Thursday, June 24, 2010

First - Summer S’mores

This is Kristiana. She is 1 1/2 years old and this is the first time she has ever eaten a s’more.


This is John. He is 92 years old and this is the first time he has ever eaten a s’more.


There is a first time for everything.  Life is full of firsts.

Family Gathering

It seems that in the summer time you do not need a reason like a holiday to gather.  If it is a nice day, people often decide to get together.  But in this case, everyone had to gather because Grammy and her John were in town.  Grammy travels a lot to be with children, grandchildren and great grandchildren.  We are grateful for the gathering.

The Brothers Clayton with Their Grammy


Three Sisters


The Marshmallow Roast


Sunday, June 20, 2010

Happy Fathers’ Day

Saint Joseph

For all the men who were there to help us grow into the people we are today. 
May God bless them.

Friday, June 18, 2010

Icon Writing 101: Fruition

It’s not perfect.  It’s my first one.  I tried to stop while I was ahead.  But, I would be proud to have it hang on my wall.  I still need to varnish it and put a wall hanger on it, and of course have it blessed.  There is gold paint on the borders laid over brown paint; the background behind Blessed Theotokos is yellow ochre with a lighter coat of gold paint and the halos are white with gold paint.  This Icon will be a gift when completed.  I learned patience.  I learned more about love, humanity and peace.  More importantly, I think the image speaks for itself.  It is worthy of being gazed upon in deep, spiritual meditation.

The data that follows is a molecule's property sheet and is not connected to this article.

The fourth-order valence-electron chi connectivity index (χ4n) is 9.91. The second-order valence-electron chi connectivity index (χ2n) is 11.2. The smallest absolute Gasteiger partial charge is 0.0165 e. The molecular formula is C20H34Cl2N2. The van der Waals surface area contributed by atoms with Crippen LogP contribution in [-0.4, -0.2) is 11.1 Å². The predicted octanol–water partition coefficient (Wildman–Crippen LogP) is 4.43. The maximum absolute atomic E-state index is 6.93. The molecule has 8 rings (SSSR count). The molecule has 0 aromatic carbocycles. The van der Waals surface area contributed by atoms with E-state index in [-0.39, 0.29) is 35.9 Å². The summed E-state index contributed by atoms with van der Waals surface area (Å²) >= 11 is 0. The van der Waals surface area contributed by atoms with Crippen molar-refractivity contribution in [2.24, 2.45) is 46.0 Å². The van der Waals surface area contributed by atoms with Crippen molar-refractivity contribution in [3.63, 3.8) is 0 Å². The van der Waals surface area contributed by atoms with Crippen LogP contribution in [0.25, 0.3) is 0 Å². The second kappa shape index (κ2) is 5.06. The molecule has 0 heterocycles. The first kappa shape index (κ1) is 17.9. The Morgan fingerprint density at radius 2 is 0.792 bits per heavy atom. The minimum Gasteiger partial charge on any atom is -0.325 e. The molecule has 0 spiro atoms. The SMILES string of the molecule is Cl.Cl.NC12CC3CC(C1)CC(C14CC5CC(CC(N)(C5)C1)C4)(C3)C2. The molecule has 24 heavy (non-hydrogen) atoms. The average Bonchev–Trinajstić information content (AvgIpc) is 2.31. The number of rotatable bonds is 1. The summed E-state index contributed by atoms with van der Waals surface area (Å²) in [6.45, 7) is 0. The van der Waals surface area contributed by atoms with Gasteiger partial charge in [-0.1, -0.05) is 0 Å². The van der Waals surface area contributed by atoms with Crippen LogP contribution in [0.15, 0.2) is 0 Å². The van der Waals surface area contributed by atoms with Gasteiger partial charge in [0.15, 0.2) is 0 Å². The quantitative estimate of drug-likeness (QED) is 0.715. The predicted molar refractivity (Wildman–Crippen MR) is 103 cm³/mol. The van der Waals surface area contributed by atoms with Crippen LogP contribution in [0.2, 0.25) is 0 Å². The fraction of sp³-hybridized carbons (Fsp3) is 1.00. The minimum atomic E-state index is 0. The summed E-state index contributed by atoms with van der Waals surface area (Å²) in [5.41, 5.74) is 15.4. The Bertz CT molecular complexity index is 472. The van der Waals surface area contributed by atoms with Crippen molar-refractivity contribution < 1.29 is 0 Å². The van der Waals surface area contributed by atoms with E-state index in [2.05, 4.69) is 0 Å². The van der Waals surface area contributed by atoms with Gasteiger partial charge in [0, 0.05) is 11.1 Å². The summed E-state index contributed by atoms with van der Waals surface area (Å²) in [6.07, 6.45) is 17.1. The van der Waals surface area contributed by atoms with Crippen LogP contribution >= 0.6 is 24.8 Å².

Part way through my working on this, our priest brought us this booklet on the Virgin of Vladimir. 
So now I know more about the image and the intricate symbols.


Related Post:

Tuesday, June 15, 2010

Moments In The Sun




  Another new snack—chex and multi-grain cheerios rolled in butter and salt
Alex liked the squares and Kristiana liked the circles

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A picnic at the park 


Kristiana’s friend


Friday, June 11, 2010

Tot Talk: This Is Not What I Ordered

Grandmom made mini-apple pies last night.  Alex danced around the kitchen for an hour waiting for the pies to be done singing, “I want apple pie! I want some! I want apple pie!”100_2383 Finally, he sat down to eat his pie.  He ate some of the crust off the top.  Then he dug in with his fork and pulled out a chunk of apple.  “Hey!” he exclaimed with a whine and then a whimper, “I don’t want apples in my apple pie!”